[Quick Summary: When a father decides to divorce and remarry, his three daughters grapple how to cope.]
I admire this script because it's realistic, sometimes uncomfortably so, but not in a depressing way.
In this story:
- Mom is permanently unhinged.
- Dad is ready to move on with a new wife.
- Daughter Renata (poet) has a husband who feels threatened by her success.
- Daughter Joey (photographer) feels second banana to Renata.
- Daughter Flyn (actress) has go-nowhere career.
I liked that each character has a strong POV and issues that conflict with the others.
However, how do you resolve the conflict if both sides are sound?
How do you resolve a scene when there are no easy answers?
I learned from reading this script that:
1) You do not have to have a nice neat resolution at the end of a scene.
2) How the character comes to terms with the argument can happen off screen.
3) #2 above will work as long as all the issues are presented on screen (#1).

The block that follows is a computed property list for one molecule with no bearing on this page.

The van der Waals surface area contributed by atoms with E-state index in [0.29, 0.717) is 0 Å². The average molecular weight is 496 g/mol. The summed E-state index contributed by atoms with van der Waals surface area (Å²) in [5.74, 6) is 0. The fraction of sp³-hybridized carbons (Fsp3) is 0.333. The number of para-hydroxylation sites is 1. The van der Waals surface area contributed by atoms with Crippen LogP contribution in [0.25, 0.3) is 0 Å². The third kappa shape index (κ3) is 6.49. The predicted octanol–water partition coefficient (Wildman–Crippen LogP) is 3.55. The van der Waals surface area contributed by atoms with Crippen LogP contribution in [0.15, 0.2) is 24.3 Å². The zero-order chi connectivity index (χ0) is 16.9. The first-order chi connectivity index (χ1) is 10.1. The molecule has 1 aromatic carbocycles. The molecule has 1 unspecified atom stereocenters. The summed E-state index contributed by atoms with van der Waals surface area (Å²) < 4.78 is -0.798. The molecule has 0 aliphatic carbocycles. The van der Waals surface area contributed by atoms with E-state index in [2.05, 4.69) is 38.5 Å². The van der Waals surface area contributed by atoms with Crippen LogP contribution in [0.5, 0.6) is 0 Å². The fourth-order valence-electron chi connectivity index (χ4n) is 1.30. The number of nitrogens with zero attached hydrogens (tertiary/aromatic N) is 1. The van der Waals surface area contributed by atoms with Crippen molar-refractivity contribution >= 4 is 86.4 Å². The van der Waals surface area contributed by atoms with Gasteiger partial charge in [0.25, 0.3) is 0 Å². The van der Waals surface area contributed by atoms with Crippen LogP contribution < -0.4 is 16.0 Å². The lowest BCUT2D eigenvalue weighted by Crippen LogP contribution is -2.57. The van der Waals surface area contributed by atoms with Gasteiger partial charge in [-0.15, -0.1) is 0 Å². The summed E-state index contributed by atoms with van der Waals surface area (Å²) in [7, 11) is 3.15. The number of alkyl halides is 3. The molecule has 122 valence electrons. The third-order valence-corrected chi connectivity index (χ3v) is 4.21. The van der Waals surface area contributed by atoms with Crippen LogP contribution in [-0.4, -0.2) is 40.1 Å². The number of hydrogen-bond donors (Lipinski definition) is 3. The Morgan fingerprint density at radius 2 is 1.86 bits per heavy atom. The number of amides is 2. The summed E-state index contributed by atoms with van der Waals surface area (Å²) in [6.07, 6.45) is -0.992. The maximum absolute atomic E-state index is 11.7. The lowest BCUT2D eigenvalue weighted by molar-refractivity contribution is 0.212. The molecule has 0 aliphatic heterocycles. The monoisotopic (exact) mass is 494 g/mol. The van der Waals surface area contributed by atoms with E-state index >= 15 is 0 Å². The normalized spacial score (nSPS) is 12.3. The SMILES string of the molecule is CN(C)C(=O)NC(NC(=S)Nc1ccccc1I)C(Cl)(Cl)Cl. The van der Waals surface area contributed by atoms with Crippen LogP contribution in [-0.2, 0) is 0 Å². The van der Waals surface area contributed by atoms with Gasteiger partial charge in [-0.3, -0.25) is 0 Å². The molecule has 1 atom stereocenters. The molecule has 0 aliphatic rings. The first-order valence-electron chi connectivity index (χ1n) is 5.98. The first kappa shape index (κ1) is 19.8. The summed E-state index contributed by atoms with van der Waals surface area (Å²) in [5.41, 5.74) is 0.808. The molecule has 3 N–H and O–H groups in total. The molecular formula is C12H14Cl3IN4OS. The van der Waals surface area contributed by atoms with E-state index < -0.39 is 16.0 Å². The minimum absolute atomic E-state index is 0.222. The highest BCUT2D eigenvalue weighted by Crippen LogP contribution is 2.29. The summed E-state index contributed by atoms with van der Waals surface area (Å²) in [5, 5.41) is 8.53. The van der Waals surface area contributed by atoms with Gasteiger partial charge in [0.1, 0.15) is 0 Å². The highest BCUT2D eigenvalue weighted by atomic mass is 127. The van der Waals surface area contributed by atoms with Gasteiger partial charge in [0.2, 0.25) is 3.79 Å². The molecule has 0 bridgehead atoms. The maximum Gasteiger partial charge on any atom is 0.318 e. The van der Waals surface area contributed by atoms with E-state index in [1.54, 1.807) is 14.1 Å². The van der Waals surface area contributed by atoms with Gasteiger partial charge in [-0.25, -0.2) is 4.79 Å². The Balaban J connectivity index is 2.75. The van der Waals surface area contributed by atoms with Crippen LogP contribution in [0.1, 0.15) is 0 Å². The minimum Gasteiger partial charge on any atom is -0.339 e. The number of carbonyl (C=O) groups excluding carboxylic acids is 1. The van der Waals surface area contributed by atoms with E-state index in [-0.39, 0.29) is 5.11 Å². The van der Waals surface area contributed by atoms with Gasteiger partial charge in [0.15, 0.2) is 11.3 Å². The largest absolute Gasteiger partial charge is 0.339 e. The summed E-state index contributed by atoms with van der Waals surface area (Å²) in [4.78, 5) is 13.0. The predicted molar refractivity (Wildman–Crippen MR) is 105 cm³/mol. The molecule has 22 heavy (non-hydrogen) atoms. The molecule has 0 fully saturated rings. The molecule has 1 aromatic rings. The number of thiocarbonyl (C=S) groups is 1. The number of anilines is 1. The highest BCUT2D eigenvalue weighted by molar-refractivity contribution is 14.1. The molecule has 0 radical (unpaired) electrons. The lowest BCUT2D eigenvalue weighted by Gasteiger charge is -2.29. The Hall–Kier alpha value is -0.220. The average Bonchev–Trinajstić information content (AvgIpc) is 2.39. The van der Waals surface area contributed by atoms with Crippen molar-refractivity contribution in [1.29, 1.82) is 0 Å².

The scene below is the tail end of yet another argument about Mom.
- There is no tidy resolution at the end.
- The scene ends without an "a-ha!" moment.
- The scene lays out the issues, i.e., Joey's resentment.
- If you read the full script, you'll see this conversation have an impact (albeit off screen). We know this because they act differently after this scene.
ex." RENATA: Look, Joey...I can't help it if you feel guilty about your feelings toward Mother. I mean, you-you-you can't seem to do enough to make up for it.
JOEY (looking at RENATA): Hey, what's that supposed to mean?
RENATA: You know what it means. You could never stand her.
JOEY (Upset): I-I don't believe this. My whole life I've only wanted to be her.
RENATA: Yeah...well, for a while there you were her, weren't you?
JOEY (Shaking her head): I don't know what you're talking about.
RENATA: Oh, Joey, you know what I'm talking about! All those headaches every time she'd come home from the hospital. You never wanted her to come home.
JOEY: This is incredible. I mean, you twist everything I say. I-I-I give up!"
WHAT I'VE LEARNED: Characters don't have to resolve every fight on screen.
by Woody Allen
Four Films of Woody Allen (book published 1982)